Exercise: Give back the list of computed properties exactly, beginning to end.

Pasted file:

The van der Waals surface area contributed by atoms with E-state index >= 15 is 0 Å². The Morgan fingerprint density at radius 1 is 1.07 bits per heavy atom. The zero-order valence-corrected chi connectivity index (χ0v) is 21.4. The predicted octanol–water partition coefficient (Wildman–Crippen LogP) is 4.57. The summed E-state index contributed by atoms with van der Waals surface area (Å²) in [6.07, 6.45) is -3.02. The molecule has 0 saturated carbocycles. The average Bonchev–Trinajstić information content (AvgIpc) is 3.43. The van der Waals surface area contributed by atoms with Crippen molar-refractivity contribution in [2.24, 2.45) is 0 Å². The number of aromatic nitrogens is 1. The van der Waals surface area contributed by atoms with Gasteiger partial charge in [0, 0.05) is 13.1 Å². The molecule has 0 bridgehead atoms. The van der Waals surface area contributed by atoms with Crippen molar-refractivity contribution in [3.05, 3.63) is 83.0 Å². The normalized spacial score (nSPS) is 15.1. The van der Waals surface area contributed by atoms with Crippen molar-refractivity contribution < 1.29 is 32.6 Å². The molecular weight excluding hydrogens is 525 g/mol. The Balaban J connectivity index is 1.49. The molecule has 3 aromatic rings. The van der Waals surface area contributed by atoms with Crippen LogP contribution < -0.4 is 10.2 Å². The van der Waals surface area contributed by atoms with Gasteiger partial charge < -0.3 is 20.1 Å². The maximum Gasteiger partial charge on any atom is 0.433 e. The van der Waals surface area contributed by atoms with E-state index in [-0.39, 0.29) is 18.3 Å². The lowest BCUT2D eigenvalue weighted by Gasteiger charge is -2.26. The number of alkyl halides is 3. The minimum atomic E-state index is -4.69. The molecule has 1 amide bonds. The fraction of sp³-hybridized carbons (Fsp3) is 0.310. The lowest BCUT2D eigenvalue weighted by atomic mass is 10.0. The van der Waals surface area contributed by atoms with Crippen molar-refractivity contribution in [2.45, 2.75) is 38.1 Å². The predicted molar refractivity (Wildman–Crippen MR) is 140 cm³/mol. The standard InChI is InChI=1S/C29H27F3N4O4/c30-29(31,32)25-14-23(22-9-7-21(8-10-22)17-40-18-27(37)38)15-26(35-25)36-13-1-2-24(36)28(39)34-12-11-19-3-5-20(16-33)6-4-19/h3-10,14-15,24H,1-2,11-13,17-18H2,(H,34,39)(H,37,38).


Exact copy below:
The van der Waals surface area contributed by atoms with E-state index >= 15 is 0 Å². The Morgan fingerprint density at radius 1 is 1.07 bits per heavy atom. The zero-order valence-corrected chi connectivity index (χ0v) is 21.4. The predicted octanol–water partition coefficient (Wildman–Crippen LogP) is 4.57. The summed E-state index contributed by atoms with van der Waals surface area (Å²) in [6.07, 6.45) is -3.02. The molecule has 0 saturated carbocycles. The average Bonchev–Trinajstić information content (AvgIpc) is 3.43. The van der Waals surface area contributed by atoms with Crippen molar-refractivity contribution in [2.24, 2.45) is 0 Å². The number of aromatic nitrogens is 1. The van der Waals surface area contributed by atoms with Gasteiger partial charge in [0, 0.05) is 13.1 Å². The molecule has 0 bridgehead atoms. The van der Waals surface area contributed by atoms with Crippen molar-refractivity contribution in [3.05, 3.63) is 83.0 Å². The normalized spacial score (nSPS) is 15.1. The van der Waals surface area contributed by atoms with Crippen molar-refractivity contribution < 1.29 is 32.6 Å². The molecular weight excluding hydrogens is 525 g/mol. The Balaban J connectivity index is 1.49. The molecule has 3 aromatic rings. The van der Waals surface area contributed by atoms with Crippen LogP contribution < -0.4 is 10.2 Å². The van der Waals surface area contributed by atoms with Gasteiger partial charge < -0.3 is 20.1 Å². The maximum Gasteiger partial charge on any atom is 0.433 e. The van der Waals surface area contributed by atoms with E-state index in [-0.39, 0.29) is 18.3 Å². The lowest BCUT2D eigenvalue weighted by Gasteiger charge is -2.26. The number of alkyl halides is 3. The minimum atomic E-state index is -4.69. The molecule has 1 amide bonds. The fraction of sp³-hybridized carbons (Fsp3) is 0.310. The lowest BCUT2D eigenvalue weighted by atomic mass is 10.0. The van der Waals surface area contributed by atoms with Crippen molar-refractivity contribution in [2.45, 2.75) is 38.1 Å². The predicted molar refractivity (Wildman–Crippen MR) is 140 cm³/mol. The standard InChI is InChI=1S/C29H27F3N4O4/c30-29(31,32)25-14-23(22-9-7-21(8-10-22)17-40-18-27(37)38)15-26(35-25)36-13-1-2-24(36)28(39)34-12-11-19-3-5-20(16-33)6-4-19/h3-10,14-15,24H,1-2,11-13,17-18H2,(H,34,39)(H,37,38).